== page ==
Most of the pre-colonial translations were what Gianfranco Folena would call “vertical translations” where “the source language has prestige and value which transcends that of the target language”. The translator here often feels humbled by the superior power of the original forcing, for example, Jnaneswar who translated Bhagavad Gita into Marathi, to compare himself to a tiny titibha bird trying to sound the ocean’s depth.
“Horizontal translation” on the other hand is what happens “between languages of a similar structure and strong cultural affinity”. In this case there is no apparent hierarchy; the languages are considered equal. This is what happens between modern Indian languages, though even here translation to a less known or recognised language, like Bhili, Santhali, Garo or Gammit, may involve a power-relationship.
Sisirkumar Das observes that there were only a handful of translations from one Indian language to another at the beginning of the nineteenth century, produced mainly to meet the demands of pedagogy. There were plenty of translations from Bengali into many other Indian languages.
Tulsidas’ Ramcharitmanas found an Urdu translation and the first Marathi novel, Yamunaparyatan was translated to Kannada. Das also notes that geographically contiguous literatures were translated to one another more often like Kannada into Marathi or Marathi into Gujarati; he also says South Indian languages got translated more to one another than into the languages of the North. But this is not always true, as for example, Malayalam has more works translated from Bengali and Hindi than from Kannada, Tamil and Telugu.
The entry of English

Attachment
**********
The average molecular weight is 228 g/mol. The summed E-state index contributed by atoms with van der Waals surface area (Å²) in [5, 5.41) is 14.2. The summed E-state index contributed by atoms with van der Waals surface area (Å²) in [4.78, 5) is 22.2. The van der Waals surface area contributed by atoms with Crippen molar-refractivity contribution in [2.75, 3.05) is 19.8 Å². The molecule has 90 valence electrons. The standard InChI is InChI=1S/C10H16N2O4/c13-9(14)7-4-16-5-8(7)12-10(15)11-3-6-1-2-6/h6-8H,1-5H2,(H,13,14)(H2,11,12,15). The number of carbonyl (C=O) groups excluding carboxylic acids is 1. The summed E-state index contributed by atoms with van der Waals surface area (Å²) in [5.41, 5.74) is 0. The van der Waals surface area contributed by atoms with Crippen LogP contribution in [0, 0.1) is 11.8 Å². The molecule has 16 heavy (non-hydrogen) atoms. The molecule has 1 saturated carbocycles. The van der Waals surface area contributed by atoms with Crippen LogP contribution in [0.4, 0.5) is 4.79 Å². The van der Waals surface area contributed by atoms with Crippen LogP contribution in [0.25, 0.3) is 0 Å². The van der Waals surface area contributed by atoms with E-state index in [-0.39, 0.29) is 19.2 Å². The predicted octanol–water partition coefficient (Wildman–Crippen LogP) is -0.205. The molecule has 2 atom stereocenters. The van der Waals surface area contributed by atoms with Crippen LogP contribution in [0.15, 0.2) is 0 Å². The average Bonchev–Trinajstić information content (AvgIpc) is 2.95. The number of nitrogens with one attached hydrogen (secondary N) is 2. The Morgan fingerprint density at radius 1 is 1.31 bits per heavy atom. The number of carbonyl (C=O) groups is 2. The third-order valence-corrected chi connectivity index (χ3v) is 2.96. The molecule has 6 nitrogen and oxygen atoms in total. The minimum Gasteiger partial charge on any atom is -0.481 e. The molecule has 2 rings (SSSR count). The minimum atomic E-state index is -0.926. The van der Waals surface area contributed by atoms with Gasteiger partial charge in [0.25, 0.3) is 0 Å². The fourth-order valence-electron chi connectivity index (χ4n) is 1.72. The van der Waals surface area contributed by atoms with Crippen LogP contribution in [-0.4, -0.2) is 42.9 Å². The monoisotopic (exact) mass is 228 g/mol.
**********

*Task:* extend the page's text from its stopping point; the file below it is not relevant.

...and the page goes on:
The translation scenario in India underwent a major transformation with English entering India’s linguistic landscape. Three areas of translation prospered during the colonial times: translation of Indian literary texts into English; translation of English language texts (as also the European language texts available in English versions) into Indian languages and finally translation from one Indian language to another.
Tejaswini Niranjana in Siting Translation has studied the working of the colonial ideology in the translations done during the period. Translations of texts like the Bhagavad Gita, Manusmriti and Arthashastra were mainly meant to help the British understand the Hindu ethos and practices while old literary texts like Abhijnana Shakuntalam, besides being excellent literature, also satisfied their orientalist mind-set with its conceptual landscape of the wild, exotic East and its coy, vulnerable and beautiful women (see Romila Thapar, Sakuntala: Texts, Readings, Histories wherein she contrasts Kalidasa’s frail heroine with the brave and independent Sakuntala of the Mahabharata) in the West.
If first the translations were made by Western scholars like William Jones, by the late nineteenth century, Indian scholars like Romesh Chandra Dutt (Lays of Ancient India in 1894, Mahabharata in 1899 and Ramayana in 1902) also joined the effort, sometimes with the noble intention of correcting Western perceptions of Indian texts.